Corporate distress across key European markets has intensified over the last quarter, according to the latest Weil European Distress Index.
The quarterly study, which launched in December 2021 and aggregates data from more than 3,750 listed European corporates and financial market indicators, shows that despite recent resilience from major European financial markets, support from market fundamentals has deteriorated considerably over the last 12 months.
Corporate distress has accelerated faster in the UK than in the rest of Europe and is now at a two-year high. The main drivers continue to stem from weaker investment metrics, tighter liquidity and ongoing pressure on profitability. The Bank of England has warned that the UK economy is contracting and will continue to shrink for eight consecutive quarters to 2024.
Whilst difficult to unpick, the UK’s relative weakness can be partly attributed to both Brexit and the pandemic. Since the UK left the EU in January 2020, corporate distress has closely tracked the rest of Europe. In fact, Germany has experienced higher levels of distress overall. However, this has changed in recent months as economies adapt to the twin shocks of the pandemic and War in Ukraine, and Brexit has had demonstrable effects on UK supply chains, largely created by non-tariff barriers to trade.
There is also growing evidence to suggest that the UK economy has suffered disproportionately from the effects of the pandemic. The level of UK GDP compared with pre-Covid is down c.-0.7%, significantly less than the euro zone which is +2.1% higher and the US which is +4.2%.
Corporates in Germany were the second most distressed group across the countries measured, a sharp reversal since the inaugural release of the Weil European Distress Index last year. In France, levels of distress rose to above average levels for the first time since October 2020, but it remains the least distressed country in Europe.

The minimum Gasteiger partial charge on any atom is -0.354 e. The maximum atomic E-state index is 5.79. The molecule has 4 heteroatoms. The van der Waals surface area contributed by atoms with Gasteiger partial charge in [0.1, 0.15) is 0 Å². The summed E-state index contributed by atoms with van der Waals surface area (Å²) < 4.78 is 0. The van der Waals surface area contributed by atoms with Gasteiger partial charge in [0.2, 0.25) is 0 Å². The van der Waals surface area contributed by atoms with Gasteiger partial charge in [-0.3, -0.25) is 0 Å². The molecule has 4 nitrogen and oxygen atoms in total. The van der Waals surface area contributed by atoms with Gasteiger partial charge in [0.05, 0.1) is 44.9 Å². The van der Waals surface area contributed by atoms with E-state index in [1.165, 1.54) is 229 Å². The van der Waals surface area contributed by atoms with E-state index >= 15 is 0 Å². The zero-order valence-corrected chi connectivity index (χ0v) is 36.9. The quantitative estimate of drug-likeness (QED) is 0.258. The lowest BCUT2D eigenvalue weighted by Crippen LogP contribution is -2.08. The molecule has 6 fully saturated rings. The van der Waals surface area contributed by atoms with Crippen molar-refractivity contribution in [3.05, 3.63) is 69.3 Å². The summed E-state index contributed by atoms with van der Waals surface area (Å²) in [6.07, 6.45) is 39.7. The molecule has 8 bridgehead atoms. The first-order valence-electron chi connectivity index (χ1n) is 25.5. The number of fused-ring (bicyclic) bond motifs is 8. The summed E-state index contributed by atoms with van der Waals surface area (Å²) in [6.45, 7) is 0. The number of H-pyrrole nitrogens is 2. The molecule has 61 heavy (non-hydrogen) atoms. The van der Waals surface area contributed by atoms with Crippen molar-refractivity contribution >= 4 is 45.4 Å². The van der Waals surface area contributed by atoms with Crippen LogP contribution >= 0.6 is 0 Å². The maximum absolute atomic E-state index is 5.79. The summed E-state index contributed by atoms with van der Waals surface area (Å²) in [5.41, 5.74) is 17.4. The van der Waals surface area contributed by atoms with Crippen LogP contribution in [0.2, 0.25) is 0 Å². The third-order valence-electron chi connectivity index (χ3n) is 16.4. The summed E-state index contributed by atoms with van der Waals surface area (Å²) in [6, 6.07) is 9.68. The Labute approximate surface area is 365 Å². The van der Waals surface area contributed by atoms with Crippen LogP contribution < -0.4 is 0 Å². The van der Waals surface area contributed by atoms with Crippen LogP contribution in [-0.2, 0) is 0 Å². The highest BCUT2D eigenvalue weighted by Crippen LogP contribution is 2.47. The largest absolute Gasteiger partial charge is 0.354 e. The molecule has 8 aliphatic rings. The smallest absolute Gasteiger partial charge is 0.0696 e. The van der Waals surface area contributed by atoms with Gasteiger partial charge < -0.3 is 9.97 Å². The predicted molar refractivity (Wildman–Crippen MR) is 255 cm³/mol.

Spain and Italy have seen levels of distress rise sharply on last year and worsening over the last two quarters, driven by much weaker market fundamentals, pressure on liquidity and weaker investment metrics. However, distress remains markedly below levels seen in the UK and Germany.
Retail and Consumer Goods companies are the most distressed across all sectors as decade highs in inflation and rising interest rates squeeze household incomes. Meanwhile, retailers continue to face an increase in borrowing, operating and input costs which, against a backdrop of weaker demand, has put pressure on liquidity and profitability.
Real Estate companies across Europe have seen levels of distress rise significantly on last year and on the previous quarter. Distress has been pushed higher by increased risk metrics, weaker valuations and lower levels of liquidity, amid an outlook of rising interest rates and lower expectations of capital appreciation.
Distress for Industrials has continued to rise, driven by a deterioration in valuation metrics, weaker profitability and poorer investment metrics according to the latest data. Firms continue to face rising input and operating costs against a backdrop of slowing global demand
Meanwhile, European Healthcare companies have continued to see above average levels of distress over the last quarter. Liquidity and risk metrics have come under pressure as the pandemic comes to a period of containment and greater certainty.
Corporate distress can be defined as uncertainty about the fundamental value of financial assets, volatility and increases in perceived risk. It also refers to the disruption of the normal functioning of companies’ financial performance. There are several common characteristics of corporate distress: liquidity pressures, reduced profitability, rising insolvency risk, falling valuations and reduced return on investment.
More from the Weil European Restructuring Blog
This website is maintained by Weil, Gotshal & Manges LLP in New York, NY © 2020 Weil, Gotshal & Manges LLP, All Rights Reserved. The contents of this website may contain attorney advertising under the laws of various states. Quotation with attribution is permitted. This publication is provided for general information purposes only and is not intended to cover every aspect of the purpose for the law. The information in this publication does not constitute the legal or other professional advice of Weil London or the authors. The views expressed in this publication reflect those of the authors and are not necessarily the views of Weil London or of its clients. These materials may contain attorney advertising. Prior results do not guarantee a similar outcome.